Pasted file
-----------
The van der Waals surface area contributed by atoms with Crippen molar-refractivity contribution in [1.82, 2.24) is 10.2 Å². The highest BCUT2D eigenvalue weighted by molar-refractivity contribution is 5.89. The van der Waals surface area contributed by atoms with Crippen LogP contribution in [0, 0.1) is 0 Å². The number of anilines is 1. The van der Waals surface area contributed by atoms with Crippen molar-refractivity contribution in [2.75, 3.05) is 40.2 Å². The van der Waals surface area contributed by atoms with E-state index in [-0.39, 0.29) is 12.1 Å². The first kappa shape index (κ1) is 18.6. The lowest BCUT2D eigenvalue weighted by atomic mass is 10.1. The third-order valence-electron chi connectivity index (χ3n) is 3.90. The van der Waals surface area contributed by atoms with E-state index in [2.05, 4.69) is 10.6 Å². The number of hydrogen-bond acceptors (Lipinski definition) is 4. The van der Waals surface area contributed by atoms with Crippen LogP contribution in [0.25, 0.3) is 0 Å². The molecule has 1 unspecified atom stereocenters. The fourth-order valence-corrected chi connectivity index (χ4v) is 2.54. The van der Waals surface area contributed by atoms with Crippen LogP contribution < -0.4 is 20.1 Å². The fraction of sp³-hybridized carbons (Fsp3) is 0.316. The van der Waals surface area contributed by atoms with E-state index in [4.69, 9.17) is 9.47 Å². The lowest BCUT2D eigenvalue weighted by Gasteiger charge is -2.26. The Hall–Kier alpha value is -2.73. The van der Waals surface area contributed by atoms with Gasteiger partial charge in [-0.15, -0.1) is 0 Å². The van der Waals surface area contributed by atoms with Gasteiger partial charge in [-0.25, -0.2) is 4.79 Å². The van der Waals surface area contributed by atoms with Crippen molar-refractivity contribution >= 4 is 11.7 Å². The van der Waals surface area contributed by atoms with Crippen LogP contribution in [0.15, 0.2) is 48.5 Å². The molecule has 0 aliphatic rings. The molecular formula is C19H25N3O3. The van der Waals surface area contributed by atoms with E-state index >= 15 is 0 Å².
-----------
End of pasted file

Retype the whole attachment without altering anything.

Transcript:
The van der Waals surface area contributed by atoms with Crippen molar-refractivity contribution in [1.82, 2.24) is 10.2 Å². The highest BCUT2D eigenvalue weighted by molar-refractivity contribution is 5.89. The van der Waals surface area contributed by atoms with Crippen LogP contribution in [0, 0.1) is 0 Å². The number of anilines is 1. The van der Waals surface area contributed by atoms with Crippen molar-refractivity contribution in [2.75, 3.05) is 40.2 Å². The van der Waals surface area contributed by atoms with E-state index in [-0.39, 0.29) is 12.1 Å². The first kappa shape index (κ1) is 18.6. The lowest BCUT2D eigenvalue weighted by atomic mass is 10.1. The third-order valence-electron chi connectivity index (χ3n) is 3.90. The van der Waals surface area contributed by atoms with E-state index in [2.05, 4.69) is 10.6 Å². The number of hydrogen-bond acceptors (Lipinski definition) is 4. The van der Waals surface area contributed by atoms with Crippen LogP contribution in [0.25, 0.3) is 0 Å². The molecule has 1 unspecified atom stereocenters. The fourth-order valence-corrected chi connectivity index (χ4v) is 2.54. The van der Waals surface area contributed by atoms with Crippen LogP contribution < -0.4 is 20.1 Å². The fraction of sp³-hybridized carbons (Fsp3) is 0.316. The van der Waals surface area contributed by atoms with E-state index in [4.69, 9.17) is 9.47 Å². The lowest BCUT2D eigenvalue weighted by Gasteiger charge is -2.26. The Hall–Kier alpha value is -2.73. The van der Waals surface area contributed by atoms with Gasteiger partial charge in [-0.15, -0.1) is 0 Å². The van der Waals surface area contributed by atoms with Gasteiger partial charge in [-0.25, -0.2) is 4.79 Å². The van der Waals surface area contributed by atoms with Crippen molar-refractivity contribution >= 4 is 11.7 Å². The van der Waals surface area contributed by atoms with Crippen LogP contribution in [0.15, 0.2) is 48.5 Å². The molecule has 0 aliphatic rings. The molecular formula is C19H25N3O3. The van der Waals surface area contributed by atoms with E-state index >= 15 is 0 Å².